Howard Rubenstein, a man who defined NYC
Howard Rubenstein, a man who defined NYC
In 1999, when I was the publisher of a chain of community weekly newspapers in Manhattan, I decided to resurrect an event called the OTTY (Our Town Thanks You) Awards, to honor 30 great East Siders for their achievements the previous year.
I racked my brain for a high-profile emcee who would bring credibility and attention to this event. Finally, I arrived at the perfect choice: Howard Rubenstein, the legendary public relations impresario who was one of the best known New Yorkers at the time. His client list ranged from the rich and infamous, like hotelier and convicted tax cheat Leona Helmsley, to small nonprofits, which benefited from Howard’s political connections. He represented former Gov. Hugh Carey, former New York City Mayor Abe Beame and everything from government agencies to the Brooklyn Museum of Art.
Rubenstein graciously accepted my invitation and asked for only one thing: please send the script for the event at least one day prior to the ceremony so he could study up about the winners.
That first year, at an elegant East Side restaurant, a who’s who of the city’s power brokers attended the OTTY Awards: then-Manhattan District Attorney Robert Morgenthau, legendary real estate titan and civic champion Lew Rudin, and Muriel Siebert, the first woman to own a seat on the New York Stock Exchange, among other bold-faced names. They all came to accept their OTTY from Our Town newspaper and from Rubenstein, who knew them all and was able to inject personal anecdotes to the script for many of the honorees.
In fact, a few days after the first awards ceremony, The New York Observer, then the preeminent chronicler of the East Side elite, published a snarky item pointing out that 22 of our 30 honorees happened to be Rubenstein public relations clients. “Maybe next year they should rename it ‘The Howard Awards,’” sniffed the pink weekly broadsheet.
When I called Howard to point out this item in the Observer, he laughed in his self-effacing, good-natured way, and said: “I didn’t know that. But half of the East Side are my clients so I guess it’s going to be hard to avoid this.” Indeed, Howard did represent lots of New York’s best-known gentry, who turned to him to get them out of their embarrassing and headline-grabbing crises.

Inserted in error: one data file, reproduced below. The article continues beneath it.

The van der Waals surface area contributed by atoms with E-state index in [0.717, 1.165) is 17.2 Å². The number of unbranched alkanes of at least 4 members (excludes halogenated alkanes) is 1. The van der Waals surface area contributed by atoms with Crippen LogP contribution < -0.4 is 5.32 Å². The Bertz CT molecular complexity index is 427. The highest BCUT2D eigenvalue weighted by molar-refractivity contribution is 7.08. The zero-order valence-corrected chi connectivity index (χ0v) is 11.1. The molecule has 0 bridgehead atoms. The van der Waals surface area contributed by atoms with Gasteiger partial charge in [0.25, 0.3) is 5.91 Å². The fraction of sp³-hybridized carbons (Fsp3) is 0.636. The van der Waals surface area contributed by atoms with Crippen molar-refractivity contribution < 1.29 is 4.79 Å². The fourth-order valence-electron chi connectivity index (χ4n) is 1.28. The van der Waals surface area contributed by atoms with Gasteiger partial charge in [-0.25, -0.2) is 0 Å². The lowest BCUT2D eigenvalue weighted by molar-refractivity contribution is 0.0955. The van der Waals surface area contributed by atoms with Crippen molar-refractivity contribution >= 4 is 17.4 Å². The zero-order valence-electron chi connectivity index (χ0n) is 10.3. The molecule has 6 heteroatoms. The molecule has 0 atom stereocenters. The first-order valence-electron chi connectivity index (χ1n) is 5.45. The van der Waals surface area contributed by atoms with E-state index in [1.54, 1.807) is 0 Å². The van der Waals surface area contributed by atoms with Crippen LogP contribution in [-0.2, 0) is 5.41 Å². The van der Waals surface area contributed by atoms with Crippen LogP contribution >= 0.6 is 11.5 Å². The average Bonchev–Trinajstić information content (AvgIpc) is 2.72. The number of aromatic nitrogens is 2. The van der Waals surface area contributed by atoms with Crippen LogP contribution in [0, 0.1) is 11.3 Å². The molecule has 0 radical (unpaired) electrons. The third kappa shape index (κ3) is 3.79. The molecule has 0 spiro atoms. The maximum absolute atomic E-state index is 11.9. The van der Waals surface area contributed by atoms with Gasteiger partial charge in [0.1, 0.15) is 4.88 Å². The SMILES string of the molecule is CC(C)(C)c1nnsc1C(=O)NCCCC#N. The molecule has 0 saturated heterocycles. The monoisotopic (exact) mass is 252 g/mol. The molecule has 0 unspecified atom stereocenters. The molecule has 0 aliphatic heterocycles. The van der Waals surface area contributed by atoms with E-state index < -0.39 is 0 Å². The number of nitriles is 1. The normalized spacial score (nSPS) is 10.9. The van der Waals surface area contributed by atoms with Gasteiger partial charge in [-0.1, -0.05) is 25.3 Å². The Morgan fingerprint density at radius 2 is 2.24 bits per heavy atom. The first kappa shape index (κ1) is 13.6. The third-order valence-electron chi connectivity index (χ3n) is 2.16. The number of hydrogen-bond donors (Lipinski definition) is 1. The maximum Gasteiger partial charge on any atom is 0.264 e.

Every year for the next decade, Howard was at the lectern at our awards ceremony, lending his good reputation and sunny disposition to our event. Our honorees were always glad to pose with Howard for their post-award photo and to shake his hand.
I thought of these fun evenings with Howard almost two decades ago when I read his long, laudatory obituary in the New York Times last week. It chronicled his career as a scrappy public relations maven from Brooklyn. He grew up in Bensonhurst, the son of a police reporter, and made it to the Ivy League, graduating from the University of Pennsylvania and attending Harvard Law School. But he dropped out and set up shop in PR, reaching the pinnacle of his profession representing New York’s rogue characters like late Yankees owner George Steinbrenner and a brash young real estate developer named Donald Trump, whose marital infidelities captured the front pages of the local tabloids, especially Howard’s client, the pugnacious New York Post. New Yorkers of a certain age can remember seeing Howard quoted weekly in the local press on behalf of one client or another. Larger-than-life figures like him are part of what makes New York the great city it is.
Being the consummate straight talker, Howard knew when to tell his clients who were in trouble to take their lumps and publicly apologize for their misdeeds. In crisis management, he famously said, the first thing is to figure out the right thing to do and then develop a strategy from there. His tactics were emulated throughout the industry as he whisked his clients out of raging imbroglios into the safer harbor of confessional press conferences or comprehensive statements that tamped down potentially embarrassing headlines.
Rubenstein was a whiz in dealing with the press and knew how to cultivate young reporters, editors and gossip columnists, so that one day when he had to call in a favor, he could phone a friendly voice in the newsroom. I remember sitting next to then-Page Six Editor Richard Johnson in Howard’s New York Yankees box at a playoff game in the early 2000s. We were among many New York journalists who enjoyed Howard’s invitations to Yankees games or to dinners at the legendary Brooklyn steakhouse Peter Luger, which was owned by Howard’s wife’s family. Journalistic ethics in those days were a bit more flexible and Howard knew how to butter up the media.
His passing last week seems like the end of a bygone era – when public relations pros like Howard, journalists like Johnson and Jimmy Breslin and business titans like Rupert Murdoch and Steinbrenner made New York a colorful place worthy of big tabloid headlines and behind-the-scenes gossip that reverberated around the city.
There will be a new generation of New York civic power brokers – like Howard’s impressive sons Steven and Richard Rubenstein, who went into the family business. They can pick up the mantle and light up Gotham in the coming years, as the city finds its way back after the calamities of 2020.